Chromebooks, the low-end laptops that run on Google's (NASDAQ:GOOG) (NASDAQ:GOOGL) Chrome OS, are taking over the world. Research firm Gartner expects global sales to surge 79%, year over year, to 5.2 million units this year, then nearly triple to 14.2 million units by 2017.
Samsung (NASDAQOTH: SSNLF) is the leading manufacturer of Chromebooks, with a 65% market share. Microsoft (NASDAQ:MSFT) should certainly be worried. Gartner expects global desktop and laptop sales -- Microsoft's bread and butter -- to fall from 296 million units in 2013 to 262 million units in 2015.
Why Chromebooks could put a hurt on Microsoft
Chromebooks are attractive for three simple reasons -- they're cheap, beefy enough for everyday tasks, and use a free OS loaded with free apps. Those apps tie into Google's cloud-based ecosystem, making it a seamless transition for Android handset or tablet users.
Back in 2006, Bill Gates mocked MIT's $100 laptop, which was backed by Google and designed for developing countries. Gates was particularly critical of the device's "tiny screen" and its lack of a hard disk, according to Reuters. Even though Gates was no longer Microsoft's CEO at the time, his distaste for lower-end devices reflects the tech giant's attitude.
Microsoft still believes that high productivity comes at a high price, as seen with the Surface Pro 3, which costs up to $2,000. Its hardware partners echoed that philosophy with Ultrabooks, most of which cost over $1,000. But the fatal flaw in Microsoft's plan is that it targets Apple's MacBooks -- which only account for 4% of the PC market -- instead of the lower-end market.
Under Steve Ballmer, Microsoft believed that it could always keep customers on a tight leash with Windows and Office. Yet Google cut that leash with the free Chrome OS, which hardware makers -- still burned by Windows 8 -- were eager to try out. Google also launched Google Docs as a free alternative to Office, which forced Microsoft to introduce Office Online, a free, cloud-based version of Office.
When push comes to shove, Google can afford to give away Chrome OS and apps for free. Microsoft can't. Google uses Chromebooks the same way it does Android devices -- to generate revenue from web searches and ads, and to keep users tethered to its ecosystem. Microsoft, on the other hand, relies on Windows and Office for 19% and 28% of its annual revenue, respectively.
Microsoft Office remains the leader in enterprise, with a 90% market share. But Gartner forecasts that usage of Google's cloud-based ecosystem could rise to 50% over the next decade, thanks to its popularity among students and small businesses. At least Microsoft is owning up to its mistakes -- COO Kevin Turner recently announced that Microsoft had partnered with Hewlett-Packard (NYSE: HPQ) to launch a $199 laptop to take on Chromebooks by the holidays.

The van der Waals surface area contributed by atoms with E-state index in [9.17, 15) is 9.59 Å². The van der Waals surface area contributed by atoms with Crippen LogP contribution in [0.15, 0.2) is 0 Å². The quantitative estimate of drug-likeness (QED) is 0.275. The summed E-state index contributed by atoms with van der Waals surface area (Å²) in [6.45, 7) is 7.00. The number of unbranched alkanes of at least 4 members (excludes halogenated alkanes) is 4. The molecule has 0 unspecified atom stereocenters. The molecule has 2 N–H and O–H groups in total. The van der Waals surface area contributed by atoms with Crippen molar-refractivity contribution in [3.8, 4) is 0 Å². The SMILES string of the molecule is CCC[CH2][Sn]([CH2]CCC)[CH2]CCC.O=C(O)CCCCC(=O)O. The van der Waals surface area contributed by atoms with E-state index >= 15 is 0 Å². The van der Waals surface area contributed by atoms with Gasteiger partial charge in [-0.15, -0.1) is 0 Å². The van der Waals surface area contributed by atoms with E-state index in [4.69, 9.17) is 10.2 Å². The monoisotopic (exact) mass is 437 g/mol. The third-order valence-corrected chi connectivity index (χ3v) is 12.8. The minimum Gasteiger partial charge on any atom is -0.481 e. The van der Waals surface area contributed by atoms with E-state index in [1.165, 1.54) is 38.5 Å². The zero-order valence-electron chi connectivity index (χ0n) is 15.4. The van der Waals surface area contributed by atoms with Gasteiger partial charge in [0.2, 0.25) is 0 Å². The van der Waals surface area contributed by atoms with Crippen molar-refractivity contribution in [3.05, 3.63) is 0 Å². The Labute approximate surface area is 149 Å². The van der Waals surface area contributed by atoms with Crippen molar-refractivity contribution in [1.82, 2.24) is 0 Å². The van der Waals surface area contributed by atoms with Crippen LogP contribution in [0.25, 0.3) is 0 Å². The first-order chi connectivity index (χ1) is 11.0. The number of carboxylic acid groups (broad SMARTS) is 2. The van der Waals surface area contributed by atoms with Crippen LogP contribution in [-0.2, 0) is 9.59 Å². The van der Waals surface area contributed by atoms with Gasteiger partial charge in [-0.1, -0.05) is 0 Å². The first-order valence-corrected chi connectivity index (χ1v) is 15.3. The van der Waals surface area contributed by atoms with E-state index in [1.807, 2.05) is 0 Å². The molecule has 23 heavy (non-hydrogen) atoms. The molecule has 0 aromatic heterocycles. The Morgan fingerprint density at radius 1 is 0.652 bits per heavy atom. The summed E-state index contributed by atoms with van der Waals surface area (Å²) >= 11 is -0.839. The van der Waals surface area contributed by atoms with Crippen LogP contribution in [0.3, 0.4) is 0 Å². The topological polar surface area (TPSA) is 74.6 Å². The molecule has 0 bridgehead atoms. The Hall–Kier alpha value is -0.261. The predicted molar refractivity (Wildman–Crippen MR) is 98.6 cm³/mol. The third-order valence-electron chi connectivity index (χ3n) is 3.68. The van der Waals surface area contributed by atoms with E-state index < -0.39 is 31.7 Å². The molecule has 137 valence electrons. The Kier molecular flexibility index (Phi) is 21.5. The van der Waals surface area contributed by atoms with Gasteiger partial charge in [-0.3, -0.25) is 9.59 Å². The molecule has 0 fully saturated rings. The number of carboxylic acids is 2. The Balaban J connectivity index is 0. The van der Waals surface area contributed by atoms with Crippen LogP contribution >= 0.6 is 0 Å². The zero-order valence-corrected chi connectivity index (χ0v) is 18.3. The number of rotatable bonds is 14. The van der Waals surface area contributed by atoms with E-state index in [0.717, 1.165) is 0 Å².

Why Chromebooks could save Samsung
While the Chromebook has certainly become a thorn in Microsoft's side, it could be a blessing for Samsung.
Samsung was one of the first companies to launch Chromebooks in 2011. Sales were sluggish at first, with only 400,000 Chromebooks shipped in 2012. But in 2013, sales surged to 1.76 million units, according to NPD. If sales really hit 14.2 million by 2017 and Samsung retains its 65% share of the market, the company could ship 9.2 million Chromebooks to generate $200 million-$300 million in annual revenue.
That's a drop in the pond compared to the 314 million smartphones that IDC believes Samsung shipped last year, but there's a key difference -- Samsung's Chromebook sales are rising by the triple digits, while smartphone sales are peaking.
Samsung's smartphone shipments of 74 million units -- per IDC -- last quarter missed market expectations for 90 million units, despite the launch of its flagship Galaxy S5. The company's net profit also fell 20% over the prior-year period due to increased competition from low-cost Chinese competitors like Xiaomi. Chromebooks won't solve these problems overnight, but they could help Samsung become less dependent on its mobile division, the company's largest business segment, which generates half of its annual revenue.
The Foolish takeaway
The rise of Chromebooks proves two things -- that the laptop is far from dead, and customers love cheap laptops running free apps on a free OS.
If Microsoft doesn't decrease its dependence on paid versions of Windows or Office soon, new Chromebooks could cause more losses at its Surface division and convince more Ultrabook partners to defect. A low-end Windows laptop might help Microsoft stem the bleeding, but it could be a costly gamble that cannibalizes its own higher-end laptops, tablets, and hybrids. Meanwhile, Samsung needs to hold its ground against innovative competitors like Acer if it hopes to grow Chromebooks into a significant source of revenue to offset declines in mobile devices.
What do you think, fellow tech investors? Will Chromebooks turn the PC market upside down, or will they eventually lose momentum and fade away like netbooks after three years of popularity?